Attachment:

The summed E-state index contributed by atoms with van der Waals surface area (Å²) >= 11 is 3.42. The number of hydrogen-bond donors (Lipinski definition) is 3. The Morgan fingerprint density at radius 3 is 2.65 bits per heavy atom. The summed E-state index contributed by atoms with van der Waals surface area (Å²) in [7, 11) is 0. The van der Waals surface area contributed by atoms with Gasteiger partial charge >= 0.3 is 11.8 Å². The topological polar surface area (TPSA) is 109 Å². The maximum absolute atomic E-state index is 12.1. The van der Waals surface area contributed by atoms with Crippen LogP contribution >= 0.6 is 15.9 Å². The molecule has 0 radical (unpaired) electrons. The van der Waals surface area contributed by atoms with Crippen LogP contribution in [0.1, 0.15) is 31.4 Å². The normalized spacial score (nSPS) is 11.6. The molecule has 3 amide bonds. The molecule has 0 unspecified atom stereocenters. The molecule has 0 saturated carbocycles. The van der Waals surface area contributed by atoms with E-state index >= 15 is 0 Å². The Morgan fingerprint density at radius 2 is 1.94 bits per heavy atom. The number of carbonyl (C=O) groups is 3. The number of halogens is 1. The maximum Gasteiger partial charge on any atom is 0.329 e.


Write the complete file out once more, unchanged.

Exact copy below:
The summed E-state index contributed by atoms with van der Waals surface area (Å²) >= 11 is 3.42. The number of hydrogen-bond donors (Lipinski definition) is 3. The Morgan fingerprint density at radius 3 is 2.65 bits per heavy atom. The summed E-state index contributed by atoms with van der Waals surface area (Å²) in [7, 11) is 0. The van der Waals surface area contributed by atoms with Gasteiger partial charge >= 0.3 is 11.8 Å². The topological polar surface area (TPSA) is 109 Å². The maximum absolute atomic E-state index is 12.1. The van der Waals surface area contributed by atoms with Crippen LogP contribution >= 0.6 is 15.9 Å². The molecule has 0 radical (unpaired) electrons. The van der Waals surface area contributed by atoms with Crippen LogP contribution in [0.1, 0.15) is 31.4 Å². The normalized spacial score (nSPS) is 11.6. The molecule has 3 amide bonds. The molecule has 0 unspecified atom stereocenters. The molecule has 0 saturated carbocycles. The van der Waals surface area contributed by atoms with E-state index >= 15 is 0 Å². The Morgan fingerprint density at radius 2 is 1.94 bits per heavy atom. The number of carbonyl (C=O) groups is 3. The number of halogens is 1. The maximum Gasteiger partial charge on any atom is 0.329 e.